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No trophy for cell phone at Wimbledon

Maria Sharapova upsets the defending champ at tennis tourney, but can't overcome tech hurdle.

The cellular telephone had a chance for a starring role in one of the world's biggest sporting events Saturday--and flopped.

After upsetting defending champion Serena Williams at the Wimbledon tennis championships, Russian teenager Maria Sharapova borrowed her father's cell phone to call Mom from Center Court. With a worldwide television audience watching, Sharapova's father passed the phone down through the crowd to her daughter.

It was a new tradition for staid old Wimbledon but showed how ubiquitious the cell phone has become.

The line umpires kept a stiff upper lip as Sharapova punched in the numbers just like any excitable teenager. The impromptu call seemed like a "too good to be true" opportunity for cell phone providers. But alas, the phone didn't work.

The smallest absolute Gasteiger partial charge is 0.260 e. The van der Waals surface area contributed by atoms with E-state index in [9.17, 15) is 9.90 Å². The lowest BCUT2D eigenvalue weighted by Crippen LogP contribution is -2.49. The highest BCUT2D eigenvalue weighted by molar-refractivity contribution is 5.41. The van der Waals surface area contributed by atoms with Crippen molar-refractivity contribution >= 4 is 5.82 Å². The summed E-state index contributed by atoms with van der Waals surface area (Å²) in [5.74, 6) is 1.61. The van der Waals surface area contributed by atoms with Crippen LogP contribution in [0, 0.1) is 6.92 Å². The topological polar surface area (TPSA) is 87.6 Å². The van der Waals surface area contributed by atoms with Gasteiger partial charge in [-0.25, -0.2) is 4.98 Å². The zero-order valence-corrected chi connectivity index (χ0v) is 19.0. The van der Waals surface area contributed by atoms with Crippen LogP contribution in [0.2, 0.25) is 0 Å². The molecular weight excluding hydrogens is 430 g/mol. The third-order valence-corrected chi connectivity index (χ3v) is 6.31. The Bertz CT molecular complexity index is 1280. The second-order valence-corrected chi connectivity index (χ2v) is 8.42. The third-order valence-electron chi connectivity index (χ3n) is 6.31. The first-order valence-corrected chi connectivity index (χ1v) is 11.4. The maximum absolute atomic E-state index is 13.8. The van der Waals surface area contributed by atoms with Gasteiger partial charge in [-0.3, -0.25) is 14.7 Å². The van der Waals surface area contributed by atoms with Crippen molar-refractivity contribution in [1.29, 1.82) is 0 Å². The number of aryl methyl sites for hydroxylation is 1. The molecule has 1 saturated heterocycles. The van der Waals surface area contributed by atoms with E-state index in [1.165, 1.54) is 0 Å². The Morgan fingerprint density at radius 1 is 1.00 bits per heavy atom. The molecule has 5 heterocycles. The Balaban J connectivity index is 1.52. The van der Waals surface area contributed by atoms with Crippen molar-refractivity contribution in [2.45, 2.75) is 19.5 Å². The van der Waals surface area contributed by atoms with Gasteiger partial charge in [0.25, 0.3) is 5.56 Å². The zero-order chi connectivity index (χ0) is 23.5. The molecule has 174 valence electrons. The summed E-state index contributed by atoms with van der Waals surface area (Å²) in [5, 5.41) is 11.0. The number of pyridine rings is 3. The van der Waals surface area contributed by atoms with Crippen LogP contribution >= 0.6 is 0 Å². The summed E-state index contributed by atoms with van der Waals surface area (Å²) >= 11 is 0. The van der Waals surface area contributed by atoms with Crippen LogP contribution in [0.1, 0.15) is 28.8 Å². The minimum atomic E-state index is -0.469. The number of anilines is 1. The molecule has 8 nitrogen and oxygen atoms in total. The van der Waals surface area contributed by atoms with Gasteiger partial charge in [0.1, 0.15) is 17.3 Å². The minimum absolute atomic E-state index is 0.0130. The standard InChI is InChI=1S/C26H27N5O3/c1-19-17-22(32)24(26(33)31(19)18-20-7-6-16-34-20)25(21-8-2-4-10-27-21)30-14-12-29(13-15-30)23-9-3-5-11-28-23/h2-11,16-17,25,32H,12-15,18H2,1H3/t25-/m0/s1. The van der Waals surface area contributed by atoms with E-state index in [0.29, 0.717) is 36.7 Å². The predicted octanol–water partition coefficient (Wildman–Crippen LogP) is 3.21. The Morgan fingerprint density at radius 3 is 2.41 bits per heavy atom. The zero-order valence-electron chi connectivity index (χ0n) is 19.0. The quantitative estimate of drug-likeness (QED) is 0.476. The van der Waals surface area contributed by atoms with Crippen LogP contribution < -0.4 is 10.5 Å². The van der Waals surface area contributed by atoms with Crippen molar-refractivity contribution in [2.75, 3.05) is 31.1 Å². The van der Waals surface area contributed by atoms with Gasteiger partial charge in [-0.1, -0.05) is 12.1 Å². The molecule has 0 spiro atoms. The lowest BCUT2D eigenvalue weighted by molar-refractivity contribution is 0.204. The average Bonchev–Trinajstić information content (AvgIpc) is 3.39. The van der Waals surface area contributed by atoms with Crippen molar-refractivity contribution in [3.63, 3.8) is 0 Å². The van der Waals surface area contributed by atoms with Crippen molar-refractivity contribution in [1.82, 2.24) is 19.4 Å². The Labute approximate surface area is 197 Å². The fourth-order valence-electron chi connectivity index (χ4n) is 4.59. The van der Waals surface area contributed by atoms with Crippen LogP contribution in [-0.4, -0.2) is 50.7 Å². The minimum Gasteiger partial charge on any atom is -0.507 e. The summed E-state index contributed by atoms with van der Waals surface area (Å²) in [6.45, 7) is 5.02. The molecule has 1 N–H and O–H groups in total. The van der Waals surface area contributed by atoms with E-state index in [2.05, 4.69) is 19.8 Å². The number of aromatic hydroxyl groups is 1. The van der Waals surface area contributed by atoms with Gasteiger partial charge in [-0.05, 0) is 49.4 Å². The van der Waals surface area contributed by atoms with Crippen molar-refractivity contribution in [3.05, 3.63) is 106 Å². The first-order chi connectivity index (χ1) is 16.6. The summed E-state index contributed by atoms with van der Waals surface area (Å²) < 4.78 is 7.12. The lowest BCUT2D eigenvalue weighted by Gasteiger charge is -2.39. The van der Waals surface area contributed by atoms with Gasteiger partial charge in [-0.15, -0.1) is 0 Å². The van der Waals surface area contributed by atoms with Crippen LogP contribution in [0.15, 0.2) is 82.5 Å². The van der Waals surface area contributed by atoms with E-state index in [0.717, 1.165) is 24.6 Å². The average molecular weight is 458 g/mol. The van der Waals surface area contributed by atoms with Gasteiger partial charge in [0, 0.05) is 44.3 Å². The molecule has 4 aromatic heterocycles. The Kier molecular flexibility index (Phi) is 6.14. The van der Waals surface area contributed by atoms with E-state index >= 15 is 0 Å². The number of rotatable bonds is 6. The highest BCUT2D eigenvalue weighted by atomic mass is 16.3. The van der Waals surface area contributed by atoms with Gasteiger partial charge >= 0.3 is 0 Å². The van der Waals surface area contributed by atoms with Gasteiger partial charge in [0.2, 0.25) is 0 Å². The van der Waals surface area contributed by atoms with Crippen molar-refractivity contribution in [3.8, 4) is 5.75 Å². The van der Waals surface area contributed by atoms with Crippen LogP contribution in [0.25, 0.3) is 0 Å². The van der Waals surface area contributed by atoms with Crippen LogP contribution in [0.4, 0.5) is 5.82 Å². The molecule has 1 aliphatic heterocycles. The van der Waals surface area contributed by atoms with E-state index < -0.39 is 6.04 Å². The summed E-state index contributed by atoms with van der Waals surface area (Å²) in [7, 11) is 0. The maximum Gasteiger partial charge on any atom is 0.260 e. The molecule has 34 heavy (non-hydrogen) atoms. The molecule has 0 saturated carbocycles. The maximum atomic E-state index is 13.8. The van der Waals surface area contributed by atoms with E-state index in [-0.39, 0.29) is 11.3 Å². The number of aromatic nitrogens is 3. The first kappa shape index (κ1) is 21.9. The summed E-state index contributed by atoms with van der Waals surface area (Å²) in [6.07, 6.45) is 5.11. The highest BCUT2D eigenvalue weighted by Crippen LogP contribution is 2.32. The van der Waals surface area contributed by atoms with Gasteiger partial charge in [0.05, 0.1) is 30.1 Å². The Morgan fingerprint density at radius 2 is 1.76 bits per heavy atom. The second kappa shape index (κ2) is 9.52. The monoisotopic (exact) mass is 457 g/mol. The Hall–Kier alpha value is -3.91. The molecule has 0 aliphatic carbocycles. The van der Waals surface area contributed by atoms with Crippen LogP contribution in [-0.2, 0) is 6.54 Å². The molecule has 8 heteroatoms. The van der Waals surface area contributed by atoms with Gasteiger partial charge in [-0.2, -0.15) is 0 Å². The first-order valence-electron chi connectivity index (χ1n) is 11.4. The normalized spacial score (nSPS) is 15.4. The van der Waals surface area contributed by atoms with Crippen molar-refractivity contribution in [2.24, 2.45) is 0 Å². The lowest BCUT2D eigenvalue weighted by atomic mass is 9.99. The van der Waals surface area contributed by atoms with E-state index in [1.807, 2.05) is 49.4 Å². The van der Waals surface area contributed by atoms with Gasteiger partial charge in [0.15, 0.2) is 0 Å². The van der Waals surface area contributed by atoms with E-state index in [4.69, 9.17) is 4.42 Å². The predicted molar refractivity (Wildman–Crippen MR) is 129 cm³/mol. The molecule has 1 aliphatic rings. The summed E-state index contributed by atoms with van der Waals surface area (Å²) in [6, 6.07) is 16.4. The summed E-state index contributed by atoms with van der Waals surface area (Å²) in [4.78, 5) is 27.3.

"Come on technology," said a frustrated Sharapova. She explained that the connection kept shutting off. The new Wimbledon champion put down the phone and accepted her trophy.

Still, cell phone providers were trying to make a splash at Wimbledon. Some of the companies provided video highlights of the Wimbledon tournament to their customers. Fans are asked to turn off their cell phone during the tournament, however.